When determining the fatigue limit there are number of factors that are normally considered. They are represented in the equation below.

Where ka represents the surface condition modification factor, kb represents the size modification factor, kc represents the load modification factor, kd represents the temperature modification factor, ke represents the reliability factor, kf represents any other miscellaneous effects, and S'_{e} is the endurance limit determined during the rotary beam test used to create the S-N diagram. The reason why modification factors should be included instead of the just using the value obtained from test data is because the test data does not take in consideration of any variations that could occur to the specimen. The modification factors on the other hand can be used to improve the estimation of the endurance factor. The data obtained during testing can be used to represent the S'_{e} value, however, it is also acceptable to use the data seen in equation 2 for steel.

The surface factor will take in consideration a variety of different surface conditions. The reason why this is important is because for the beam testing the specimen is highly polished to remove any surface defects. If these surface defects are left, cracks are more likely to start at those points, which in effect will lower the overall endurance limit. Equation 3 and the table below would be used to determine the surface factor modification for different surface finishes on steel.

In addition the surface conditions the size of the specimen also needs to be considered. The reason for this is because as the size of a specimen increases the statistical imperfections in the sample. So as the size of the specimen increases, the endurance limit will start to decrease. The size factor needs to only be considered for bending and torsional loads. If the load is axial then the size factor can be set equal to 1. If it is the bending or torsional loading then equation 4 can be used to determine the size factor.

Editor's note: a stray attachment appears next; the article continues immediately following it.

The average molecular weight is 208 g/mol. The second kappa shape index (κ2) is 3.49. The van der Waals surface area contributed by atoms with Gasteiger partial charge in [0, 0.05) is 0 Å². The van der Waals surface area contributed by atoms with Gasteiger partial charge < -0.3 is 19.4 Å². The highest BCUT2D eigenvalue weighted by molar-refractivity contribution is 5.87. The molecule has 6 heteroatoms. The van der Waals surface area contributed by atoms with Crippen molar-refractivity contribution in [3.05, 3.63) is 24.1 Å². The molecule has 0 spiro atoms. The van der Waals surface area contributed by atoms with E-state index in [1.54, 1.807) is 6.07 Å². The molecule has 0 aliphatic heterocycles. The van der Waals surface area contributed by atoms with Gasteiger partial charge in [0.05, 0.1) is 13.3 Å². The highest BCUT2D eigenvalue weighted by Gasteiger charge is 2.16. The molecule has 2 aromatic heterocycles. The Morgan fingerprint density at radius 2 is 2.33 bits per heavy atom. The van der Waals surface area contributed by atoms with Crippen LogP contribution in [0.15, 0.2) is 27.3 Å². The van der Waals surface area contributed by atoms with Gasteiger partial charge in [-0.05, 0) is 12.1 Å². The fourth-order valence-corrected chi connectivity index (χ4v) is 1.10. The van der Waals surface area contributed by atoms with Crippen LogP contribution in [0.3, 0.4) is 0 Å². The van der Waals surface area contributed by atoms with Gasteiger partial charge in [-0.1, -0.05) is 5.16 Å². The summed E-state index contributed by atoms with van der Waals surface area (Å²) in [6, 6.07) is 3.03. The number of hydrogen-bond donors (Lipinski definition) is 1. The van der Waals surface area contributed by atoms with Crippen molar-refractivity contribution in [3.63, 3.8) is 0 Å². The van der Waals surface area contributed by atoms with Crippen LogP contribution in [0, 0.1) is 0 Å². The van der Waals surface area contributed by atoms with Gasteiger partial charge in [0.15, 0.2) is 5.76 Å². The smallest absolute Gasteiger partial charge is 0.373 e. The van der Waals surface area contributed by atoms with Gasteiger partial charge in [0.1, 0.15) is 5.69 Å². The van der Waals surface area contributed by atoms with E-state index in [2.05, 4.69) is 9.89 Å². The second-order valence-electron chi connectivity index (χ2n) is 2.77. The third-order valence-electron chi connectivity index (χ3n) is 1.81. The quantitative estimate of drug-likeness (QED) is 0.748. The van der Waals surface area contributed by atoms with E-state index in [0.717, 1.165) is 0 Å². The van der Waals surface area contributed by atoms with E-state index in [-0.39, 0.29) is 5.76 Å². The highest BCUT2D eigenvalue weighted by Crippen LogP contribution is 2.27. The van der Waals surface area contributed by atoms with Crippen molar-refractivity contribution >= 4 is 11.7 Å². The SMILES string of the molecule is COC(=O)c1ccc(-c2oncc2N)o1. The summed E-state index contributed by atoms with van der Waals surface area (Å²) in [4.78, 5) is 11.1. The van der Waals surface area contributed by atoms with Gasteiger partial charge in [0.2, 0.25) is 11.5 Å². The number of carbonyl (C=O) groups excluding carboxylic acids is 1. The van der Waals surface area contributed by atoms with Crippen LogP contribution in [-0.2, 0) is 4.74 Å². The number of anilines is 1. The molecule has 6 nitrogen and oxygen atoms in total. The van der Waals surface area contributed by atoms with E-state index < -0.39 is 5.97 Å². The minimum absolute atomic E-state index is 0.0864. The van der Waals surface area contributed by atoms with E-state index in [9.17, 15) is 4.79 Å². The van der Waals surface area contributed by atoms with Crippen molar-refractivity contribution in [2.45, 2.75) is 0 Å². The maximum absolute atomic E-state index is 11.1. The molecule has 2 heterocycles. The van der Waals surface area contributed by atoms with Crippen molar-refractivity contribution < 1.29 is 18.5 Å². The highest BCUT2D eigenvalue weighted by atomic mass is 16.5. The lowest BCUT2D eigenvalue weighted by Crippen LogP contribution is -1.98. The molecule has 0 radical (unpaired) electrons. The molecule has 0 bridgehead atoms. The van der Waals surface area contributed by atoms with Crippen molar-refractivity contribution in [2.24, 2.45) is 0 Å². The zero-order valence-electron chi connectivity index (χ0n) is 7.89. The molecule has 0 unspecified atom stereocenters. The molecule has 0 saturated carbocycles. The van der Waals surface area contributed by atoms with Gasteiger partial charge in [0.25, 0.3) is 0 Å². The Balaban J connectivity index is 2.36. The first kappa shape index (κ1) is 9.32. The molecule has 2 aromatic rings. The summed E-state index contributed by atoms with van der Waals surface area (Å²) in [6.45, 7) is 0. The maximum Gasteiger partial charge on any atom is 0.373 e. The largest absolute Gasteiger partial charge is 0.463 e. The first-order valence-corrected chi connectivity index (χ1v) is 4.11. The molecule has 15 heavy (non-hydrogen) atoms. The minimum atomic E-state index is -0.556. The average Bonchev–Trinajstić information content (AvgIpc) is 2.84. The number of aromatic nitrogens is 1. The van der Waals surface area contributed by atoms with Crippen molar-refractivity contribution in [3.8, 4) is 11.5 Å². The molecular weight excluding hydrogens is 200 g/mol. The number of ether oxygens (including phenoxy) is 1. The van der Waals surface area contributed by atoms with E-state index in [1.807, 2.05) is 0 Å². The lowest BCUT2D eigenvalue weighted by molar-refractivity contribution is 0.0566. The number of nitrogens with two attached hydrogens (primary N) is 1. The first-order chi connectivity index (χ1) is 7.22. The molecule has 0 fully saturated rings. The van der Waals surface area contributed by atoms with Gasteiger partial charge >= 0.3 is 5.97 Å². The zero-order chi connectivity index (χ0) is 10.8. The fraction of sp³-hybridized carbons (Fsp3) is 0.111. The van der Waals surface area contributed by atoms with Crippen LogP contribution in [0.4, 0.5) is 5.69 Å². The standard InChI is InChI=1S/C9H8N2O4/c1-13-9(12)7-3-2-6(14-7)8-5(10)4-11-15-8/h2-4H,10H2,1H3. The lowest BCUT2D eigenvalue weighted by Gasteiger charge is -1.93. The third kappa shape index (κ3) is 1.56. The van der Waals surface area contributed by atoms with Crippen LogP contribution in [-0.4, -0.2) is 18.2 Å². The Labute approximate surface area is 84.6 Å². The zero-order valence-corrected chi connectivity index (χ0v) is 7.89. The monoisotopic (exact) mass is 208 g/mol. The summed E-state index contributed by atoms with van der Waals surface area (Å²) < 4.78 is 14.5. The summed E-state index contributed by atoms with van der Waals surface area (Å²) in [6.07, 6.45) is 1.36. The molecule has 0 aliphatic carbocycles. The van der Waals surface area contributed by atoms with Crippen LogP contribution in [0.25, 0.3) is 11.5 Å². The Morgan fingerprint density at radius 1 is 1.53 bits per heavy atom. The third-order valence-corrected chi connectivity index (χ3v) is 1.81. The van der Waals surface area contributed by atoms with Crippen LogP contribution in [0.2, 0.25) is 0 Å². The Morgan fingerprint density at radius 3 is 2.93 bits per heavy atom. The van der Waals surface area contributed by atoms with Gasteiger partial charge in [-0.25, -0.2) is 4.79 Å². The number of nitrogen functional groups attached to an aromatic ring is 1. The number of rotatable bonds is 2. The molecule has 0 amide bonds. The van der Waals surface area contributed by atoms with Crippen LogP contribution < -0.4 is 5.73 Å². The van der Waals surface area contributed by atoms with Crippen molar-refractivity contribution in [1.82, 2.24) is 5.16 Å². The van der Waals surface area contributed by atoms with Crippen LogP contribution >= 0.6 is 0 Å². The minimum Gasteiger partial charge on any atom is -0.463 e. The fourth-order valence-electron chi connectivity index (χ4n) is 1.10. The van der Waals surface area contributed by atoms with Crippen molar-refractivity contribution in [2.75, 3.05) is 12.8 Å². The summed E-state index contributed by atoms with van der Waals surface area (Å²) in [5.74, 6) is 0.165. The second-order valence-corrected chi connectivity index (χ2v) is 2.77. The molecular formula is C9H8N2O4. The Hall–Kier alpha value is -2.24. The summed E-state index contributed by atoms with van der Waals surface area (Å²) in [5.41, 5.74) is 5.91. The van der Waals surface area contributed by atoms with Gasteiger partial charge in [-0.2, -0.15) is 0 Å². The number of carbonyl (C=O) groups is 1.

Make note that the variable d in equation 4 represents the diameter of a rod. If the specimen happens to be rectangular the equation 5 could be used to compute an equivalent diameter.

S'_{e} is determined using a bending force on the test specimen. However there are different types of loads besides bending that can be place on the specimen, and these can affect the actual endurance limit. To determine what the load factor would be for bending, axial force, and a torsional force refer to equation 6.

Testing is normally done at room temperature. However, it is known that temperature can change how a material is expected to behave. For example the lower the temperature the more brittle the material will normally become, while at higher temperatures that material will normally become more ductile. Temperature will also have an effect on the predicted endurance limit. The temperature factor is determined by taking a ratio of tensile strength at operating temperature (S_{T}) over the tensile strength at room temperature (S_{RT}).

Refer to the table below to see the temperature factor for steel at different temperatures.

The test data taken during testing will have some statistical variation between samples. Due to this statistical variation a reliability factor needs to be included to adjust the endurance limits according to how reliable you want your prediction to be. This is because the test endurance limit is essentially calculated by a best fit line through a scatter plot. To calculate the reliability faction equation 8 and the table below would be used.

Finally, there are miscellaneous effects that can affect the endurance limit. An example of a miscellaneous effect would be how a stress concentration would affect the sample. There are also other residual stresses that you may or may not know about that can affect the endurance limit. This is something that the engineer has to keep in mind even if he or she cannot determine what these values actually are, which is why safety factors are used.